IT is a long time, my dearest Elinor, since I addressed you, and you, it seems, have mourned for me as dead: perhaps it had been better were it really so, yet how ungrateful am I to repine at a preservation for which I ought to be most thankful! You have, I am informed, read my papers, which were so marvellously preserved in the pockets of the young woman, whose body was taken for mine. In these papers I was left under the kind care and protection of a newly-discovered father, whose intentions were to bring me to England, and restore me to a husband, of whose love and anxiety for me he entertained not the smallest doubt. I was, on my part, equally desirous of returning to that home from which I had been so unfortunately and forcibly carried away. My future happiness, indeed, depended on the reception I should there meet, and nothing but the conscious shield of my own virtue, protected by the fostering wing of a kind parent, could have enabled me to approach it with fortitude and patience.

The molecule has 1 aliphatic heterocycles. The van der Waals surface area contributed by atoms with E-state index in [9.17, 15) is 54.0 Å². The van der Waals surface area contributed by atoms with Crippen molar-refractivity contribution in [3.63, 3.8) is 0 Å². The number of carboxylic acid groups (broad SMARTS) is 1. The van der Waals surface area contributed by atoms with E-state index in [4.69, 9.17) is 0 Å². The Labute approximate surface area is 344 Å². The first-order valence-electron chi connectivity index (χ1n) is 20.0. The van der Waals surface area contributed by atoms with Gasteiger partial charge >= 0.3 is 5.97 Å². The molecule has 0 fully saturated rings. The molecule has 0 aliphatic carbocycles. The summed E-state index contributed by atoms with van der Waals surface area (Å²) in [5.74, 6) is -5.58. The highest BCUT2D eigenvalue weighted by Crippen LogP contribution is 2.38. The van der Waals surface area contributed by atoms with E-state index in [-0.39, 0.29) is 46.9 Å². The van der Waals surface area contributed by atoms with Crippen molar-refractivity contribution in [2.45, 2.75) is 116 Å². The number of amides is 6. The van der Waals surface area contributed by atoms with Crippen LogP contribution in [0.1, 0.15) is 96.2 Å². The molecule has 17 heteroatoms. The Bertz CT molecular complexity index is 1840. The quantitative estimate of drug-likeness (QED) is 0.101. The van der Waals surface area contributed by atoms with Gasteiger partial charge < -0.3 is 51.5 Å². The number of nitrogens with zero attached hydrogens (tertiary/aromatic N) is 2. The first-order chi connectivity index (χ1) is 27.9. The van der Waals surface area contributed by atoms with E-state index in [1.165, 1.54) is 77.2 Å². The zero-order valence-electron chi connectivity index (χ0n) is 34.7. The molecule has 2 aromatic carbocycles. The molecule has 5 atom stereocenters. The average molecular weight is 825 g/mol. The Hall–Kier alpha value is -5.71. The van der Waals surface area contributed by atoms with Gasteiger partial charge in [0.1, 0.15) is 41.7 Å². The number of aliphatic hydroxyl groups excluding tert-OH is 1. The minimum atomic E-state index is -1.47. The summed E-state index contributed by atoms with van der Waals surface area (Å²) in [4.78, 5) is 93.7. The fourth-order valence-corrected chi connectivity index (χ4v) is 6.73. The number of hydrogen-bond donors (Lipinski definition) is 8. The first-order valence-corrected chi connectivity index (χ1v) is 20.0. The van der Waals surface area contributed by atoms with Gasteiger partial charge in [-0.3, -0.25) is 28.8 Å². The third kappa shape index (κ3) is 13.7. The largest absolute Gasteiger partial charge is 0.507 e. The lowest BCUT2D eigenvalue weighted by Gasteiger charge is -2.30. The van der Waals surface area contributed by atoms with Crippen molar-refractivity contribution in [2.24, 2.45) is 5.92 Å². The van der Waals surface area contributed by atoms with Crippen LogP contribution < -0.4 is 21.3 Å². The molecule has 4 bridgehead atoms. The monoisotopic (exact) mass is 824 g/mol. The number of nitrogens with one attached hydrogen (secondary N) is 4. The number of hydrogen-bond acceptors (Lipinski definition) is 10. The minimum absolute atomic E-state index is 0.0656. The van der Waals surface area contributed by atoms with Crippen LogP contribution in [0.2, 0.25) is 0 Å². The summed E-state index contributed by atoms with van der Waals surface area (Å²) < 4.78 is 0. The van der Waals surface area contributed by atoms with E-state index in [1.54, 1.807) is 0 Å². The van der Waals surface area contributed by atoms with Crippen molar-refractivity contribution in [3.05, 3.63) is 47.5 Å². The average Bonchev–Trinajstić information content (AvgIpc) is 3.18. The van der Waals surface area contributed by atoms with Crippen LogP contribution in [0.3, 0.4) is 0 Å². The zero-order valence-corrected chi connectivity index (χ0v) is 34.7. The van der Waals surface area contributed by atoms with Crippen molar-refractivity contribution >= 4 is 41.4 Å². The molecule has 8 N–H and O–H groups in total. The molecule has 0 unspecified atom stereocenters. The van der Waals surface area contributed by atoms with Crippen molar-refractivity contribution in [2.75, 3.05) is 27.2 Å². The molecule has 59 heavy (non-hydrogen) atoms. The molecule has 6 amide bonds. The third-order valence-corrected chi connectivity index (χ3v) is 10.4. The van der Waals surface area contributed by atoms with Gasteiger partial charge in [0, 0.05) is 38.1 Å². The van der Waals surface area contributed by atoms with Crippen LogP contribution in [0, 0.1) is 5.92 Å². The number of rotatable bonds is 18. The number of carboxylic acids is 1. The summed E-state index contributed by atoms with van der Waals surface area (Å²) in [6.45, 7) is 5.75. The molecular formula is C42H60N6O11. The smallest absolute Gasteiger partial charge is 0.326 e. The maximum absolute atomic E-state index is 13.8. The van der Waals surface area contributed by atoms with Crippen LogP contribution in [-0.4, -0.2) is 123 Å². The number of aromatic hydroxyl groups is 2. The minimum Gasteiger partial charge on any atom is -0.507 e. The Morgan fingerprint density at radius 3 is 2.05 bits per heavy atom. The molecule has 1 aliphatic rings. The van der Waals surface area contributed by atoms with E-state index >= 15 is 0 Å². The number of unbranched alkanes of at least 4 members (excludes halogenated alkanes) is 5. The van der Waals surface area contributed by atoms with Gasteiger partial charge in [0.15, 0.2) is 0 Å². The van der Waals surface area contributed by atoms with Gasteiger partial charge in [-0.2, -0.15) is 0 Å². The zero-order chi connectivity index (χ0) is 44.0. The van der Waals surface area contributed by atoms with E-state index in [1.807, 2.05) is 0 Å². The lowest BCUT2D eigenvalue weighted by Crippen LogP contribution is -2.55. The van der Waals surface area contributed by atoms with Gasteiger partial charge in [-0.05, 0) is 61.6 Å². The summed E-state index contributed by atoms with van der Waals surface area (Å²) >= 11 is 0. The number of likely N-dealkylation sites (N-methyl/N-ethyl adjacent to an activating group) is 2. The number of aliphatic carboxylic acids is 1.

Our preparations were soon concluded, having little to convey besides ourselves.—My father and myself, attended by one servant on horseback, set out from Adair to Waterford. We had not proceeded a great way on our journey, when I observed a gentleman, who had very much the air of Lord Fitzarnold, attended by one servant, pass hastily by the chaise. My heart began to palpitate with affright; when certainty completing my fears, I gave an involuntary scream at the appearance of Lord Fitzarnold, who, with a pistol in his hand, was ordering the postillions to stop at their peril. My father instantly let down the glass, and demanded the cause of such insolence; when turning towards me, and seeing me pale and almost breathless, he at once comprehended the nature of the violence. Being himself armed, he instantly stepped from the chaise, and calling to the servant to assist him, a combat the most terrible my eyes could witness was going to ensue, when exerting all my strength, and collecting all my fortitude, I sprang from the carriage, and threw myself between them. In the same moment, how were my astonished senses transfixed, and as it were rivetted to the spot, at the sight of your brother. Oh, my Elinor, never did I experience such a moment. I uttered something I know not what, but I meant to ask protection for my father. I remembered no more.